Chen Chi-kwan Art Silk Scarves

Artwork by Chen Chi-kwan transformed into wearable scarves.

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Time Goes By

210x47cm 100% Silk NT

All the lotus leaves in this painting have holes penetrated by light, suggesting the passage of time. This masterpiece on the subject of life represenits the aspects of birth, aging, and decay, with Chen Chi-kwan using beautiful lotus leaves as symbols of this process. In a glimmer of time, all the splendor of things must pass. Human life is the same, thus sounding the melancholic tone for this painting.


210x47cm 100% Silk NT

The gyrating perspective of this painting depicts landscape scenery of the Earth’s surface. This experience came from Chen Chi-kwan’s travels to India in 1944, as the plane he took encountered turbulence and was forced into a spin. The people on board started spinning along with the plane as they looked down at the land below. The special composition of this painting thus expresses a different perspective, namely that all forms of change are possible.


210x47cm 100% Silk NT

This is a painting of the sun rising, with clouds and mists pervading the landscape to form a layer of warm hues. This work uses a slanted view looking down to render the mountain layers. Horizontal bands of clouds and mist form a sense of separation in the space, the foreground tree branches here used to enhance the distinction between near and far.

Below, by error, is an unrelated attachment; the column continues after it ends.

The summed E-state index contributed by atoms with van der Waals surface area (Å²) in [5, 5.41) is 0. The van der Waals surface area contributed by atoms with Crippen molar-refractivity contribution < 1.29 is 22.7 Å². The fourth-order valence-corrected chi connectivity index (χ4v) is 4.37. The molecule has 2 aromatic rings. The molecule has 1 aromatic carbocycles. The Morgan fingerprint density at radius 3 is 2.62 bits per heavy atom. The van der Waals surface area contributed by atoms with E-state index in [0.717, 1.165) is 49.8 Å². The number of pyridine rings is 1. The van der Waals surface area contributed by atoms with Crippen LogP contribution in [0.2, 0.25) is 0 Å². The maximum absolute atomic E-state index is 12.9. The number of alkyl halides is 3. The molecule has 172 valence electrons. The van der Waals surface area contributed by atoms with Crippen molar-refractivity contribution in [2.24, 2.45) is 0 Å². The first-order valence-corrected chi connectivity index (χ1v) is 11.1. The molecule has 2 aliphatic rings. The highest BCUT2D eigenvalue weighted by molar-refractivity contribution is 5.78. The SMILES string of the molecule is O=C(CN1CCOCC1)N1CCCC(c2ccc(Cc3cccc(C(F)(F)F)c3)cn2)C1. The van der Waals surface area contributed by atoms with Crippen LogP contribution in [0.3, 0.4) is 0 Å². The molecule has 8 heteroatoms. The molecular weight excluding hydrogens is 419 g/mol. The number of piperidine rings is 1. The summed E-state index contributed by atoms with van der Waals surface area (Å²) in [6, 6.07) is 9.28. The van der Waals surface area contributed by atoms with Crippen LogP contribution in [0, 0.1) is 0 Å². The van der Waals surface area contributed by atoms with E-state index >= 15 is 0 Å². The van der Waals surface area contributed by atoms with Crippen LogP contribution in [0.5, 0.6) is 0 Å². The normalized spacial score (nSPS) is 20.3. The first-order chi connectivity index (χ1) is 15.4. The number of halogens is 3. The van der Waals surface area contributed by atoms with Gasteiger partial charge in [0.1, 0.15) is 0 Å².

Peaceful Coexistence

90x90cm 100% Silk NT

The meaning behind this work is exactly as indicated by the title--“Peaceful Coexistence.” Here in the landscape such animals as deer, gibbons, and birds all are shown in harmonious coexistence. Of course, Chen Chi-kwan also hoped that all people could realize such a dream one day. The white portions of the work represent the waterfall and surface of the water. This is not an actual landscape, but instead an idyllic scene from the imagination of the artist.

Lotus Breeze

90x90cm 100% Silk NT

In this work based on memory, Chen Chi-kwan depicts his childhood impression from the shore of Lake Xuanwu in Nanjing, where people are seen boating through the leaves, stems, and blossom of lotuses. The contrast in size between the lotuses in the foreground and the boats in the distance reveals Chen’s interpretation of distance in space. This form of depiction is quite rare in Chinese landscape painting.


90x90cm 100% Silk NT

This is a composition looking straight up at the sky from the ground, creating an effect similar to viewing a skyscraper from its base. Appearing in the sky are both the sun and moon, while in front are tree branches. All were rendered to emphasize a sense of depth and distance. When this painting was displayed in Beijing, one character in its Chinese title was changed so that it read “Wuyang” (“Noon”) to avoid any misunderstanding. The original title was “Ziyang” (“Violet Sun”), the same as the personal name of ex- Premier Zhao Ziyang.